And if we see this such "achieve revolutionary change both at home and abroad" political objective/initiative as (a) threatening "conservative" elements both large and small and both here at home in the U.S./the West and there abroad elsewhere post- the Old Cold War and as (b) causing these such threatened folks, in the New/Reverse Cold War of today, to adopt "containment" and "roll back" strategies and to see each other as each others "natural ally,"
Then — in circumstances such as these — must not the U.S./the West — re: its security force assistance activities — be prepared to:
a. Deal with such great nations as China and/or Russia who might
b. Employ all manner of approaches and capabilities — to include large-scale combat operations — in support of their such "containment" and "roll back" causes?
(Thus, to see U.S./Western security force assistance today — not from a "large-scale combat operations" perspective — but, rather, from a New/Reverse Cold War perspective; wherein, "large-scale combat operations" are but one — of many — different approaches that great nations [exs: Russia and China today] might use; this, in pursuit of their "containment" and "roll back" goals?)
To conclude — again from a New/Reverse Cold War perspective:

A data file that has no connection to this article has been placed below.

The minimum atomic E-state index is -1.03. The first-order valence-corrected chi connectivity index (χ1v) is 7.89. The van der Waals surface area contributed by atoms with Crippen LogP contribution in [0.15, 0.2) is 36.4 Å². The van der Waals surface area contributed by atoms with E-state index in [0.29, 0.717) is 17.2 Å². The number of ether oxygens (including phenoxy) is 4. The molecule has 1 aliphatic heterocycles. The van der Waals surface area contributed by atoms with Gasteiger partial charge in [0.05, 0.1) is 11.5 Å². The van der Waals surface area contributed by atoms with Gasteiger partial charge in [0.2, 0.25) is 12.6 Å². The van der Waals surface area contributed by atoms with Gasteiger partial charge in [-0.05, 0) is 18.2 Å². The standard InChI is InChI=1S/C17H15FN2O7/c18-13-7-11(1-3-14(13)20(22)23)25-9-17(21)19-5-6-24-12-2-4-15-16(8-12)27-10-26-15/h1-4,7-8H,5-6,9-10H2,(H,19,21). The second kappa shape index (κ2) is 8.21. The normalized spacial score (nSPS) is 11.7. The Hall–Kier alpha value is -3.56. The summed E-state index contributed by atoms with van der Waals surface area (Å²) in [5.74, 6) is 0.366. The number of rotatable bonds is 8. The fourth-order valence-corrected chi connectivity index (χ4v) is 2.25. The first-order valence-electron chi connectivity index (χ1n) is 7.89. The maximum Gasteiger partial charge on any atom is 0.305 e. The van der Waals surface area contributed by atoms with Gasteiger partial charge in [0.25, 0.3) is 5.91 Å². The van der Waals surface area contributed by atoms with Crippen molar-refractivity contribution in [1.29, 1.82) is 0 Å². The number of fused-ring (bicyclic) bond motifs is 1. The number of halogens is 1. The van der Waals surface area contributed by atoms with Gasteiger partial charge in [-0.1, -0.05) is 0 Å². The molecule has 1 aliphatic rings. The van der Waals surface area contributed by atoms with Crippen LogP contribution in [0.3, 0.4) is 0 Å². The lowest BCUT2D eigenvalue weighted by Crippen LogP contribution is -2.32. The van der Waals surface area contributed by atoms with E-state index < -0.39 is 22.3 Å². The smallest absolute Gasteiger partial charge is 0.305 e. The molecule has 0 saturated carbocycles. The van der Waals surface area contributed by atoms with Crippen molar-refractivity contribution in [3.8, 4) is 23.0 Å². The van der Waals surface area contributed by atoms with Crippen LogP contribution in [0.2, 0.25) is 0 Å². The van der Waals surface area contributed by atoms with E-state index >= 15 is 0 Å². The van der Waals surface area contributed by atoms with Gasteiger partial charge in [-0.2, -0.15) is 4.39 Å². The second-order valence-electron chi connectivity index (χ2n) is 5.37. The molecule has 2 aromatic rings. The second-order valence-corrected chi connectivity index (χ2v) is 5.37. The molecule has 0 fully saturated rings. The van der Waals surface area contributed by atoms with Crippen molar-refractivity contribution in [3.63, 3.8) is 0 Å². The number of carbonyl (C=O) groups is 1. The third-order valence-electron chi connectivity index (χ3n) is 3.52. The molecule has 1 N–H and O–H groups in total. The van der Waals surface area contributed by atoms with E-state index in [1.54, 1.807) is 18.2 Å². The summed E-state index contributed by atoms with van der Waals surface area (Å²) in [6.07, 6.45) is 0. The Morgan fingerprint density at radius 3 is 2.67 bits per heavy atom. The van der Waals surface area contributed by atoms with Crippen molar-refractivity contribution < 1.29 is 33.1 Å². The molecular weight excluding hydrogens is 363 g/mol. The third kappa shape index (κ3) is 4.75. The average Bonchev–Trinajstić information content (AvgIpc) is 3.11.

From the perspective of the political objective of the U.S./the West post-the Old Cold War, the purpose of ALL of the U.S./the West's "instruments of power and persuasion" — to include such things as security force assistance — this is to:
a. Achieve market-based "revolutionary" political, economic, social and/or value "change" — both here at home in the U.S./the West and there abroad elsewhere — this,
b. In spite of whatever means/measures/approaches/capabilities, etc. (exs: large-scale combat operations, small-scale combat operations, hybrid warfare operations, irregular warfare operations, cyber, propaganda, etc., etc., etc.) that the U.S./the West's opponents ("conservative" elements — both great and small — and both here at home in the U.S./the West and there abroad elsewhere) might use against us; this, as per these such diverse opponents' — common — "containment and roll back of "revolutionary change" goals, objectives and strategies.